Another need is to add someone capable of playing center field. Gilberto Celestino is likely the Twins next man up in center in the event of a Buxton injury and Nick Gordon showed last year that he's an option in a pinch. I'd look to add someone like Travis Jankowski or Tim Locastro on minor league deals to add to that depth.
Any and all non roster pitching fliers are worth taking in my mind. RHP Chad Kuhl was non-tendered by Pittsburgh earlier this offseason and has good velocity and strong breaking pitchers. He's long seemed to be a few adjustments away from being quite useful, and could be worth a shot to work with Wes Johnson, especially if he could be had on a minor league deal. Other pitchers that I would have interest in on non-roster deals include RHP Yusmeiro Petit, LHP Steven Brault, RHP Chris Martin, RHP Robert Gsellman, RHP Aaron Sanchez, RHP Dan Winckler, and RHP Jakob Junis.
Many of those names have multi-inning ability and traits the Twins tend to like (deceptive fastballs, good sliders). Several might end up finding major league deals, but the rush to Spring Training and game of musical chairs for roster spots might lead to some taking non-roster opportunities to compete for the roster, especially on a team like the Twins with many holes to fill on the mound.
Twins acquired INF Isiah Kiner-Falefa and RHP Ronny Henriquez from Texas Rangers for C Mitch Garver
Twins acquired RHP Sonny Gray and RHP Francisco Peguero from Cincinnati Reds for RHP Chase Petty
In general, moving on from catchers in their 30s is usually a smart play. Garver is clearly an excellent offensive catcher, when he's available. Since his bonkers 2019 campaign, he has not been as available. I don't think the addition of Kiner-Falefa and the departure of Garver changes the 2022 Twins' outlook demonstrably in either direction. But, it fills a major hole on the 2022 roster, helps the piece parts of the roster fit together better, adds insurance against Royce Lewis and Austin Martin's development as shortstops, and creates more flexibility for 2023. Plus, the throw in of Henriquez adds another interesting arm that fits the Twins time window.
I was pretty surprised that Petty alone was the cost for acquiring Gray. I had expected a deal like that to require Larnach or Jeffers being on the move to Cincinnati. Instead, the Twins get an established starter that can be controlled through 2023 for the cost of a high-variance, teenage pitcher who is 4 or 5 years away from impacting the major league team and most likely projected as a reliever anyways. Of course, there is a (small) chance that Petty's development blows up in the Twins face down the line and he turns into the stud his raw stuff suggests he could be.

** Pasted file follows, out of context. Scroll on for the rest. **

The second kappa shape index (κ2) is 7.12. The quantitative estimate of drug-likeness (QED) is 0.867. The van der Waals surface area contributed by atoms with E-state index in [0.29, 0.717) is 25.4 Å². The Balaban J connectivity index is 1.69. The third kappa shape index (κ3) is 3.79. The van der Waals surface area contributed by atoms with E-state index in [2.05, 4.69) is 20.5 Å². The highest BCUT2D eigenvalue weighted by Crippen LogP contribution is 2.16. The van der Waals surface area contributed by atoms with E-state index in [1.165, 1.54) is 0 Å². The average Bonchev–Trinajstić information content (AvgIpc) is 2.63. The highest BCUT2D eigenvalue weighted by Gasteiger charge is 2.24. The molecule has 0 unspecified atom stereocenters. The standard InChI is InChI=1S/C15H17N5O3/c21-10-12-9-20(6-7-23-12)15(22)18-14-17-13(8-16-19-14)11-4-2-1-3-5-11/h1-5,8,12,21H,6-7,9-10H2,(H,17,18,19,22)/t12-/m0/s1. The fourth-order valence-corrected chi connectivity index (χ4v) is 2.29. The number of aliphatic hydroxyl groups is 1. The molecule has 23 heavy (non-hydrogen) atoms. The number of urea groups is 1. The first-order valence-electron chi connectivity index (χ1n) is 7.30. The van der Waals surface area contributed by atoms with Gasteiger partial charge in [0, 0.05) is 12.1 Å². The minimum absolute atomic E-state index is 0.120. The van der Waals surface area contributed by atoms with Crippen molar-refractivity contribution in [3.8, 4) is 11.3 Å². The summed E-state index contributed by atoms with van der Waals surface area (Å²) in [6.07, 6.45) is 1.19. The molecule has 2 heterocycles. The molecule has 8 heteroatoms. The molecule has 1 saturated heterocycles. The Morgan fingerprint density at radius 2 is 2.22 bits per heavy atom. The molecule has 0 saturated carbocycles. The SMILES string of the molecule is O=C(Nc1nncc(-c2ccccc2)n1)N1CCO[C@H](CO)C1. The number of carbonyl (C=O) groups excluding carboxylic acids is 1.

Your 26-man (or 40-man) roster and final summary
- Lineup (13):
C: Ryan Jeffers ($700K)
1B: Alex Kirilloff ($700K)
2B: Jorge Polanco ($5.0M)
3B: Josh Donaldson ($21.75M)
SS: Isiah Kiner-Falefa ($4.9M)
LF: Luis Arraez ($2.0M)
CF: Byron Buxton ($9.143M)
RF: Max Kepler ($6.75)
DH: Miguel Sanó ($10.583M)
BN: C Ben Rortvedt ($700K)
BN: UT Jose Miranda ($700K)
BN: OF Kyle Garlick ($700K) -- wins a roster spot as non-roster invitee to Spring Training
BN: UT Nick Gordon ($700K)
- Pitching Staff (13):
SP1: RHP Sonny Gray ($10.366)
SP2: RHP Michael Pineda ($10M)
SP3: RHP Dylan Bundy ($4.0M)
SP4: RHP Joe Ryan ($700K)
SP5: RHP Bailey Ober ($700K)
SP/Bulk: RHP Randy Dobnak ($800K)
SP/Bulk: LHP Drew Smyly ($7.0M)
RP: RHP Cody Stashak ($700K)
RP: RHP Jharel Cotton ($700K)
RP: RHP Jorge Alcala ($700K)
RP: LHP Caleb Thielbar ($1.3M)
RP: RHP Tyler Duffey ($3.8M)
RP: LHP Taylor Rogers ($6.7M)
Total Payroll = $114.92M
- Rest of 40-man roster (14, all minimum salaries, $700K)
27: RHP Griffin Jax
28: OF Gilberto Celestino
29: SS/OF Royce Lewis
30: RHP Jordan Balazovic
31: RHP Jhoan Duran
32: RHP Blayne Enlow
33: RHP Kenta Maeda
34: LHP Jovani Moran
35: RHP Cole Sands
36: RHP Drew Strotman
37: RHP Chris Vallimont
38: RHP Josh Winder
39: RHP Ronny Henriquez
40: OF Trevor Larnach
Removed from 40-man roster: RHP Ralph Garza Jr., DH Brent Rooker, LHP Lewis Thorpe
60-Day Injured List candidates: Kenta Maeda and Blayne Enlow likely will be moved to 60-Day IL once the season begins, opening up two roster spots to help with roster churn.
Most of the players on the "rest of the 40-man" part of this roster will find themselves in the major leagues this season. I anticipate making heavy use of churning the roster to manage the workloads of the young pitchers and the goal would be try to sort them into possible roles for 2023. Ryan and Ober need to build their innings and the others need to determine if they can be starters/multi-inning guys or need to be limited to shorter relief stints. I expect that Lewis and Martin will both make their debuts at some point in 2022 and expect that Martin will be the Twins everyday left fielder beginning in 2023. Ideally, Larnach will force the teams hand with regard to right field and could potentially make Kepler available as a big part of a mid-season trade for additional impact pitching. There is a still a chance he could be moved before the start of the season (San Diego might make sense) and that pitching could come to Minnesota sooner.
I don't think this team as constructed above is contending for a playoff spot, but it's not out of the question if the pitching surprises and Sanó and Buxton have healthy, big years. Instead, this team is probably around .500ish, but will have plenty of reasons for some excitement as the next crop of young players begins to show up mid-summer.